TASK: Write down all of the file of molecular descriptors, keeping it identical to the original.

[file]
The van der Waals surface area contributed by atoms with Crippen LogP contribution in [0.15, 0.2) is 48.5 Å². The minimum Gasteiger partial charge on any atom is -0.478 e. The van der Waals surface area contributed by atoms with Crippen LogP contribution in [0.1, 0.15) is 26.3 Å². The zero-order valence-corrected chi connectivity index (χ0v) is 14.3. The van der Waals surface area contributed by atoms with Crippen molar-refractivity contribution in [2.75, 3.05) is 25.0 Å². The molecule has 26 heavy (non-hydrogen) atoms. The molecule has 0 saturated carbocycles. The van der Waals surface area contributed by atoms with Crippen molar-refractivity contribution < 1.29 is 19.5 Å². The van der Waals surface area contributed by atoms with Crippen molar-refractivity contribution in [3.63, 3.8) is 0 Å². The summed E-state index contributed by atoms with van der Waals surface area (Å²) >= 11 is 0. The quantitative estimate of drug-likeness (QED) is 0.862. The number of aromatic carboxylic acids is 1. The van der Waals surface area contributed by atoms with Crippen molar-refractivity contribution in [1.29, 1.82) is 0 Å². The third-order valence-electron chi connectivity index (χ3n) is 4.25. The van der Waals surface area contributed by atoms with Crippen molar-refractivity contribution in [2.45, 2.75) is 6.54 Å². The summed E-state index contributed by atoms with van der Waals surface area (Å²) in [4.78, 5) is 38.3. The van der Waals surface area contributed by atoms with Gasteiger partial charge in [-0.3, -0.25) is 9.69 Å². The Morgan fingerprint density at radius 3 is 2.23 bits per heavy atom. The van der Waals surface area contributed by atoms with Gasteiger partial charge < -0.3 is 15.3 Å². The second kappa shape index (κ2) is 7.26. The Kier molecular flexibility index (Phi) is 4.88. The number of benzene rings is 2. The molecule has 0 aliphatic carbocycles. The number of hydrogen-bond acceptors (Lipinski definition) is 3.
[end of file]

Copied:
The van der Waals surface area contributed by atoms with Crippen LogP contribution in [0.15, 0.2) is 48.5 Å². The minimum Gasteiger partial charge on any atom is -0.478 e. The van der Waals surface area contributed by atoms with Crippen LogP contribution in [0.1, 0.15) is 26.3 Å². The zero-order valence-corrected chi connectivity index (χ0v) is 14.3. The van der Waals surface area contributed by atoms with Crippen molar-refractivity contribution in [2.75, 3.05) is 25.0 Å². The molecule has 26 heavy (non-hydrogen) atoms. The molecule has 0 saturated carbocycles. The van der Waals surface area contributed by atoms with Crippen molar-refractivity contribution < 1.29 is 19.5 Å². The van der Waals surface area contributed by atoms with Crippen molar-refractivity contribution in [3.63, 3.8) is 0 Å². The summed E-state index contributed by atoms with van der Waals surface area (Å²) >= 11 is 0. The quantitative estimate of drug-likeness (QED) is 0.862. The number of aromatic carboxylic acids is 1. The van der Waals surface area contributed by atoms with Crippen molar-refractivity contribution in [1.29, 1.82) is 0 Å². The third-order valence-electron chi connectivity index (χ3n) is 4.25. The van der Waals surface area contributed by atoms with Crippen molar-refractivity contribution in [2.45, 2.75) is 6.54 Å². The summed E-state index contributed by atoms with van der Waals surface area (Å²) in [4.78, 5) is 38.3. The van der Waals surface area contributed by atoms with Gasteiger partial charge in [-0.3, -0.25) is 9.69 Å². The Morgan fingerprint density at radius 3 is 2.23 bits per heavy atom. The van der Waals surface area contributed by atoms with Gasteiger partial charge < -0.3 is 15.3 Å². The second kappa shape index (κ2) is 7.26. The Kier molecular flexibility index (Phi) is 4.88. The number of benzene rings is 2. The molecule has 0 aliphatic carbocycles. The number of hydrogen-bond acceptors (Lipinski definition) is 3.